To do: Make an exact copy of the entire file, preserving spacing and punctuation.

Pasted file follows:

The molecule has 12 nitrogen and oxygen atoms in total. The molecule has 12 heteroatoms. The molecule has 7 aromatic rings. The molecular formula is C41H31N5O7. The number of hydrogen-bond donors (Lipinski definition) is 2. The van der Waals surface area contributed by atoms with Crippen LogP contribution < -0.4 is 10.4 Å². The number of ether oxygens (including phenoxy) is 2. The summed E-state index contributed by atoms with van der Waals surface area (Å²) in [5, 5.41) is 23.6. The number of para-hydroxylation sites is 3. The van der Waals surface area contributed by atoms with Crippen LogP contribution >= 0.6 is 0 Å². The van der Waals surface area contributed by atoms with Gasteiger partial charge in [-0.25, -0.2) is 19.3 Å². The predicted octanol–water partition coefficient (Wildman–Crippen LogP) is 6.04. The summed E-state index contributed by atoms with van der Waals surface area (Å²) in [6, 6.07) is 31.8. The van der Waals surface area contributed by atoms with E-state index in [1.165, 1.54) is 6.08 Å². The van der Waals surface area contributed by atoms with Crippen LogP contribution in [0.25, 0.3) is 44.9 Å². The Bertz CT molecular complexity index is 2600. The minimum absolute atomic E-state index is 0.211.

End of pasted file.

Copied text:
The molecule has 12 nitrogen and oxygen atoms in total. The molecule has 12 heteroatoms. The molecule has 7 aromatic rings. The molecular formula is C41H31N5O7. The number of hydrogen-bond donors (Lipinski definition) is 2. The van der Waals surface area contributed by atoms with Crippen LogP contribution < -0.4 is 10.4 Å². The number of ether oxygens (including phenoxy) is 2. The summed E-state index contributed by atoms with van der Waals surface area (Å²) in [5, 5.41) is 23.6. The number of para-hydroxylation sites is 3. The van der Waals surface area contributed by atoms with Crippen LogP contribution >= 0.6 is 0 Å². The van der Waals surface area contributed by atoms with Gasteiger partial charge in [-0.25, -0.2) is 19.3 Å². The predicted octanol–water partition coefficient (Wildman–Crippen LogP) is 6.04. The summed E-state index contributed by atoms with van der Waals surface area (Å²) in [6, 6.07) is 31.8. The van der Waals surface area contributed by atoms with E-state index in [1.165, 1.54) is 6.08 Å². The van der Waals surface area contributed by atoms with Crippen LogP contribution in [0.25, 0.3) is 44.9 Å². The Bertz CT molecular complexity index is 2600. The minimum absolute atomic E-state index is 0.211.